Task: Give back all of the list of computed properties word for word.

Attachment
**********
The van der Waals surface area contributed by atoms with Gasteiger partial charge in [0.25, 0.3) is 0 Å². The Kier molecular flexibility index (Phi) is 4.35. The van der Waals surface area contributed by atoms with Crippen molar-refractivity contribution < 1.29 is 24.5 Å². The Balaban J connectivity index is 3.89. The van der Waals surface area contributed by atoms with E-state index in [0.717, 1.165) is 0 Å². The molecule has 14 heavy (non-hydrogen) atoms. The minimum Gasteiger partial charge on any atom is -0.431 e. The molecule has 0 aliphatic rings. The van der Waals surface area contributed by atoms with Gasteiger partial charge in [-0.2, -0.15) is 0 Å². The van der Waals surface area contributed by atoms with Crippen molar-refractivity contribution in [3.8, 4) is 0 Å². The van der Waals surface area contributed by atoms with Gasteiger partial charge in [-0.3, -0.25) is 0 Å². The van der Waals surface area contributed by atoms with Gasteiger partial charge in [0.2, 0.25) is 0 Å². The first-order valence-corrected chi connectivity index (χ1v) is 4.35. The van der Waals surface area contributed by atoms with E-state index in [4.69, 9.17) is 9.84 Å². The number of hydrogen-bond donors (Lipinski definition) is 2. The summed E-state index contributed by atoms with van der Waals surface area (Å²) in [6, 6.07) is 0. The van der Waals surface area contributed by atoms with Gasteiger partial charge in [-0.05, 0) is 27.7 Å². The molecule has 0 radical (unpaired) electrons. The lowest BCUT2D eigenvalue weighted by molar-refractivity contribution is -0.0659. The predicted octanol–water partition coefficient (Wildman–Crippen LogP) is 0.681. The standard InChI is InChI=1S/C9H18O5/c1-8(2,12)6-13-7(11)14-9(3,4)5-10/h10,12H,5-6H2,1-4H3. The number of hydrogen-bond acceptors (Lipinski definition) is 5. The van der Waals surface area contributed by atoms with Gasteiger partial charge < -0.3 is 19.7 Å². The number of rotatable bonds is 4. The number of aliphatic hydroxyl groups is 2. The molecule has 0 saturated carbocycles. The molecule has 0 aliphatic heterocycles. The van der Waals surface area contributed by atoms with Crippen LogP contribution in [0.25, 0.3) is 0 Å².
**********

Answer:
The van der Waals surface area contributed by atoms with Gasteiger partial charge in [0.25, 0.3) is 0 Å². The Kier molecular flexibility index (Phi) is 4.35. The van der Waals surface area contributed by atoms with Crippen molar-refractivity contribution < 1.29 is 24.5 Å². The Balaban J connectivity index is 3.89. The van der Waals surface area contributed by atoms with E-state index in [0.717, 1.165) is 0 Å². The molecule has 14 heavy (non-hydrogen) atoms. The minimum Gasteiger partial charge on any atom is -0.431 e. The molecule has 0 aliphatic rings. The van der Waals surface area contributed by atoms with Gasteiger partial charge in [-0.2, -0.15) is 0 Å². The van der Waals surface area contributed by atoms with Crippen molar-refractivity contribution in [3.8, 4) is 0 Å². The van der Waals surface area contributed by atoms with Gasteiger partial charge in [-0.3, -0.25) is 0 Å². The van der Waals surface area contributed by atoms with Gasteiger partial charge in [0.2, 0.25) is 0 Å². The first-order valence-corrected chi connectivity index (χ1v) is 4.35. The van der Waals surface area contributed by atoms with E-state index in [4.69, 9.17) is 9.84 Å². The number of hydrogen-bond donors (Lipinski definition) is 2. The summed E-state index contributed by atoms with van der Waals surface area (Å²) in [6, 6.07) is 0. The van der Waals surface area contributed by atoms with Gasteiger partial charge in [-0.05, 0) is 27.7 Å². The molecule has 0 radical (unpaired) electrons. The lowest BCUT2D eigenvalue weighted by molar-refractivity contribution is -0.0659. The predicted octanol–water partition coefficient (Wildman–Crippen LogP) is 0.681. The standard InChI is InChI=1S/C9H18O5/c1-8(2,12)6-13-7(11)14-9(3,4)5-10/h10,12H,5-6H2,1-4H3. The number of hydrogen-bond acceptors (Lipinski definition) is 5. The van der Waals surface area contributed by atoms with Gasteiger partial charge < -0.3 is 19.7 Å². The number of rotatable bonds is 4. The number of aliphatic hydroxyl groups is 2. The molecule has 0 saturated carbocycles. The molecule has 0 aliphatic heterocycles. The van der Waals surface area contributed by atoms with Crippen LogP contribution in [0.25, 0.3) is 0 Å².